The science fiction movies such as Star Wars and Avatar, paint a blooming future for the holographic 3D display. Compared with conventional 3D display technologies, holographic 3D display technology offers all the depth information of 3D objects, and therefore avoids the viewer from experiencing discomfort, nausea and other negative effects especially after prolonged use. However, we still have a long way to go before achieving the ideal holographic 3D display effect. Currently, it is still difficult to display 3D images with wide viewing angle and large size by using a simple holographic system. One of the major obstacles is that the pixel pitch of the spatial light modulator (SLM) is not small enough. For example, when the green light with a wavelength of 532nm is used for illumination, an SLM with a pixel pitch of about 614nm is required to achieve a 60° viewing angle. The larger the viewing angle of the holographic display system is expected, the smaller the SLM pixel pitch should be. Nevertheless, manufacturing such SLMs with sufficiently small pixel pitch is extremely hard.
In this work, we introduce a tunable liquid crystal grating in the holographic 3D display system to overcome the limitations. The proposed system allows for wide viewing angle and large size, thus can enhance the viewing experience. As shown in Fig. 1, the tunable liquid crystal grating is placed behind an SLM to allow for the secondary diffraction of the reconstructed image. According to our design, the tunable liquid crystal grating can be controlled by the voltage to provide an adjustable period and flexible operations for the reconstructed light. The tunable liquid crystal grating comprises a top glass substrate, a top electrode, a liquid crystal layer, bottom electrodes, a bottom glass substrate and wires. A direct voltage VDC is applied to the top electrode and an alternating voltage VAC is applied to the bottom electrode. The voltage of the ground electrode is V0.
Figure 1 Concept of the proposed system.
When the voltage is only applied to the top electrode, the bottom electrode is at zero potential. In this case, the function of the bottom electrode is similar to that of the ground electrode and the electric field distribution around the bottom electrode is similar to that around the ground electrode. The periodic pitch is the same as the base pitch (20 μm) and the distribution of the tunable liquid crystal grating is in the small periodic order. However, when an alternating voltage is applied to the bottom electrode, the bottom electrode is at a high potential. In this case, the bottom and top electrodes work together and generate a new electric field distribution. The periodic pitch is 40 μm and the distribution of the tunable liquid crystal grating is in the large periodic order. We also ensure that the response time of the tunable liquid crystal grating is fast enough to meet the requirement of synchronous control. The tunable liquid crystal grating has various benefits of being easily controllable, low-cost fabrication, high portability, thinness and lightness.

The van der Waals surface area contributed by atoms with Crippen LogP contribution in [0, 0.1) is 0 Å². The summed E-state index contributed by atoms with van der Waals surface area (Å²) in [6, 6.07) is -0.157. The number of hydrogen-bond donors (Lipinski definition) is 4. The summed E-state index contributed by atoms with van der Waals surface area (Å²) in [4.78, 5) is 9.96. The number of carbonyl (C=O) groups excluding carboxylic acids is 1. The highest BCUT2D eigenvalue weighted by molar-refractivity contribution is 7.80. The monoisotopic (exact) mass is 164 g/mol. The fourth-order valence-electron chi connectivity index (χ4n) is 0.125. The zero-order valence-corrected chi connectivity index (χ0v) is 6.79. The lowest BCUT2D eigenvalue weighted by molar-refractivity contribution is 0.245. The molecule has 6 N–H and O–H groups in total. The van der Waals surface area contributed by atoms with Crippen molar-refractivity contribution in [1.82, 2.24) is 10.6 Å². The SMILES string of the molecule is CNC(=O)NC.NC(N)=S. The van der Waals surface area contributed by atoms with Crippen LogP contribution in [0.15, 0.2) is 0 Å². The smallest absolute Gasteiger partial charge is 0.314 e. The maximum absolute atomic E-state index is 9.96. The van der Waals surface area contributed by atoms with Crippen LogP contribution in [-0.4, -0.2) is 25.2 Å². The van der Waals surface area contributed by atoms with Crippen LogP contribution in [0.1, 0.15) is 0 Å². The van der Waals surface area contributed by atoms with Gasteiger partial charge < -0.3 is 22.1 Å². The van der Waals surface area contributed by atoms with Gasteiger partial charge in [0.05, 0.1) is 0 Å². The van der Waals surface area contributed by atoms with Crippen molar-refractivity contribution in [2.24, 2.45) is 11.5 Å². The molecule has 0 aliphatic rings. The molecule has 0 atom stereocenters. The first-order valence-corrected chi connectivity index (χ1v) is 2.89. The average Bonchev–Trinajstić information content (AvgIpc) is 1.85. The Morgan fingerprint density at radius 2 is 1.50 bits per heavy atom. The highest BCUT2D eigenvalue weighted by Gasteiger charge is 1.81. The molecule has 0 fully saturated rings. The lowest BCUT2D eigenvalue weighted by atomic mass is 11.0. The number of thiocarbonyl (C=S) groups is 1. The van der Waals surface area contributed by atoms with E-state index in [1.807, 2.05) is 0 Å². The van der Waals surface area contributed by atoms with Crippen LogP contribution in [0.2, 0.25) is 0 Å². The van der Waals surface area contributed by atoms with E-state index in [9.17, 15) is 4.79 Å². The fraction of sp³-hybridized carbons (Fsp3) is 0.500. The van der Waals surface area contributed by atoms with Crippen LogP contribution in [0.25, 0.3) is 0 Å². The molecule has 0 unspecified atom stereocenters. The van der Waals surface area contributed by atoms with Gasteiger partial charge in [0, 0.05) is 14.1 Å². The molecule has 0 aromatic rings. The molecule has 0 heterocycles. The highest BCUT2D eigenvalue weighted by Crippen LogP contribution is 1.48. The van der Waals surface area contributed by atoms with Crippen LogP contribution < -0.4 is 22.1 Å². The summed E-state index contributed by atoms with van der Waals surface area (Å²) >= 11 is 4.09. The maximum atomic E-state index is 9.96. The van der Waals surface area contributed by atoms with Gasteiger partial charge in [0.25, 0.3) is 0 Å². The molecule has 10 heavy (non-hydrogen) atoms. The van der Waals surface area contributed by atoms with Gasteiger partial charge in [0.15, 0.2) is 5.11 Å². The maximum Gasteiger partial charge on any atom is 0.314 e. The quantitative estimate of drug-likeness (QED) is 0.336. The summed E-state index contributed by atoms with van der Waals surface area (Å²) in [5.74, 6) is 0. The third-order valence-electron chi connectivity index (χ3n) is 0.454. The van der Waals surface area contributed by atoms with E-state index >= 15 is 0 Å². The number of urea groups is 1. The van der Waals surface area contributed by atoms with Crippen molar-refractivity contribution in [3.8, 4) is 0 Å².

To realize wide viewing angle and large size display respectively, we apply different voltages to the tunable liquid crystal grating in cooperation with the corresponding hologram generation methods. In the wide viewing angle reproduction (Fig. 2), we adjust the voltage applied to the tunable liquid crystal and guarantee the liquid crystal molecules are arranged in the small periodic order. In this instance, the diffraction image is subjected to a secondary diffraction by the tunable liquid crystal grating and 7 secondary diffraction images can be generated. The proposed system achieves the viewing angle of 57.4°, which is 7 times that of the traditional system using a single SLM. It is worth noting that flexible viewing angle can be achieved by altering the parameters of the tunable liquid crystal grating. In the large size holographic reproduction (Fig. 3), we ensure that the tunable liquid crystal grating has different operations for the reconstructed image at different times by changing the applied voltages. At moment T1, we apply no voltage to the tunable liquid crystal grating, and it operates as a transparent glass. At moment T2, we apply suitable voltage to the liquid crystal grating to ensure that it diffracts the reconstructed image to the +1 order secondary maximum on the spectral plane. By taking advantage of the visual persistence effect of human eyes, we enlarge the reconstructed image seamlessly. The proposed system enlarges the size of the reconstructed image by 4.2 times. In both cases, the reconstructed images have sharp details and uniform intensity distribution.
Figure 2 Principle of the wide viewing angle holographic 3D display. a Viewing angle of the holographic display in the initial state. b Viewing angle when the voltage is applied to the tunable liquid crystal grating.
Figure 3 Principle of the large size holographic 3D display.
Our proposed system sheds light on the viewing experience enhancement of 3D holographic display by using the tunable liquid crystal grating. We believe the proposed system has promising applications in advertising, education, entertainment and other fields. In the future, we plan to fold the system to a more compact configuration and realize color holographic 3D display.
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